With evidence that arts engagement and nonlinear thinking style both utilize insight, intuition, and emotion in the decision making process, the literature has driven an investigation of the relationship between levels of arts engagement and thinking style preference. This nonexperimental correlational study (N = 101) explored (a) the prevalence of linear, nonlinear, or balanced linear/nonlinear thinking style of professionals working in museums. (b) Whether thinking style has a relationship with (i) age; (ii) sex; (iii) academic major; (iv) occupation; (v) levels of arts engagement. Two theoretical frameworks underpinned this study: (a) new literacies and (b) cognitive styles.
A Web-based self-report survey instrument was used to investigate the relation among the variables of interest. Existing literature was used to provide a foundation for the study and guide the research. Correlational, means, and hierarchical regression analysis were used to test the hypothesized model and examine the hypotheses. The means analyses at the descriptive level revealed that females, those in the 60 or older age group, Humanities majors, and those who worked in education demonstrated more balanced linear/nonlinear thinking styles. The correlations results indicated that there was a statistically significant relationship between thinking style and sex and thinking styles and academic major. The hierarchical regression results suggested that after controlling for select demographic variables, only being a Humanities major uniquely predicted significant variance in thinking style. The lack of significant findings of a relationship between thinking style and age did not correspond to existing research that supports a correlation. Additionally, a significant relationship between thinking style and levels of arts engagement was not found during correlational and hierarchical regression analysis.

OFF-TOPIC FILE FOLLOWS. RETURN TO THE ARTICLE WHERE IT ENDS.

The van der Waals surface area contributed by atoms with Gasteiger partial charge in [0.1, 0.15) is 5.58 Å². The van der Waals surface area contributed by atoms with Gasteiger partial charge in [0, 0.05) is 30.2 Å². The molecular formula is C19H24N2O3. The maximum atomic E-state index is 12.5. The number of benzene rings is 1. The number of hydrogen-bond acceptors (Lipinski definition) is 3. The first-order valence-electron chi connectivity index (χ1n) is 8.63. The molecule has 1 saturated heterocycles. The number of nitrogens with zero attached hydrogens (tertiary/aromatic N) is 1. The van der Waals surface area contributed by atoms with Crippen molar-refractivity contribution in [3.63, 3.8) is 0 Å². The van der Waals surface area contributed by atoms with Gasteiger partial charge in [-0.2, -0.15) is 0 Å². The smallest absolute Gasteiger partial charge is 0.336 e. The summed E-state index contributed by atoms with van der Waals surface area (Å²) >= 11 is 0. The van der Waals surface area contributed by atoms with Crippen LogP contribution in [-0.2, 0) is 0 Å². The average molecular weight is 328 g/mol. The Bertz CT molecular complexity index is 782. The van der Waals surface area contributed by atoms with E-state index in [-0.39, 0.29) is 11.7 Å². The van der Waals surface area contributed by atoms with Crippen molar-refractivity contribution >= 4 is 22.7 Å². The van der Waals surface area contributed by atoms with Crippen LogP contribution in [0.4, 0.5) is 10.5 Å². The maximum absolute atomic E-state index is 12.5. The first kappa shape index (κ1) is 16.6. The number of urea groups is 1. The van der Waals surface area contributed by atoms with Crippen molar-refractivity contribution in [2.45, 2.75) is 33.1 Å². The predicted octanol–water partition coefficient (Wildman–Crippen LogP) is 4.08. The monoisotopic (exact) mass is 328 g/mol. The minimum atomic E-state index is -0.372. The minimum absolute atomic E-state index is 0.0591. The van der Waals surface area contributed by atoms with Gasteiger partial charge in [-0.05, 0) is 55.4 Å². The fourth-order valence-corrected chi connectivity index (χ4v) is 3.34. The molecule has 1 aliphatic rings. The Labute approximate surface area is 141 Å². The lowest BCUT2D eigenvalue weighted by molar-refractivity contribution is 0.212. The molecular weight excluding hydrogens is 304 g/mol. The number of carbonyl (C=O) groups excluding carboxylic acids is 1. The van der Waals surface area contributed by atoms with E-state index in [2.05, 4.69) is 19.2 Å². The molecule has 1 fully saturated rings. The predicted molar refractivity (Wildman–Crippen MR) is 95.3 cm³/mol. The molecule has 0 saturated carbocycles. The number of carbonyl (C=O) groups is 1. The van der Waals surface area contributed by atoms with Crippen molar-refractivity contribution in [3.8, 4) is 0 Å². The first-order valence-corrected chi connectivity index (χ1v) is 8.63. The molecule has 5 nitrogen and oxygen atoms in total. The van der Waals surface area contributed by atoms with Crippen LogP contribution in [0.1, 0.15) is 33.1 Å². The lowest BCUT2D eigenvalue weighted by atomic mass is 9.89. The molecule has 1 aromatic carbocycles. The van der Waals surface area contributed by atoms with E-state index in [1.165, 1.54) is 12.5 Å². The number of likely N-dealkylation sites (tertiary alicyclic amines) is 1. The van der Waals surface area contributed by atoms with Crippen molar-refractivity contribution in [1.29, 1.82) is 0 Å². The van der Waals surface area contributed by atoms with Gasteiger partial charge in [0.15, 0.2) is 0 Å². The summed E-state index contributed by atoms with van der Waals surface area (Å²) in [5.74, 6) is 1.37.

A limitation of this research study was that the Web-based self-report survey version of the Linear/Nonlinear Thinking Style Profile (LNTSP) instrument did not transfer well to online use because the participants had some problem understanding how to score their answers properly. This issue could be handled readily and recommendations are made to revise the Web-base self-report version of the survey for future research use.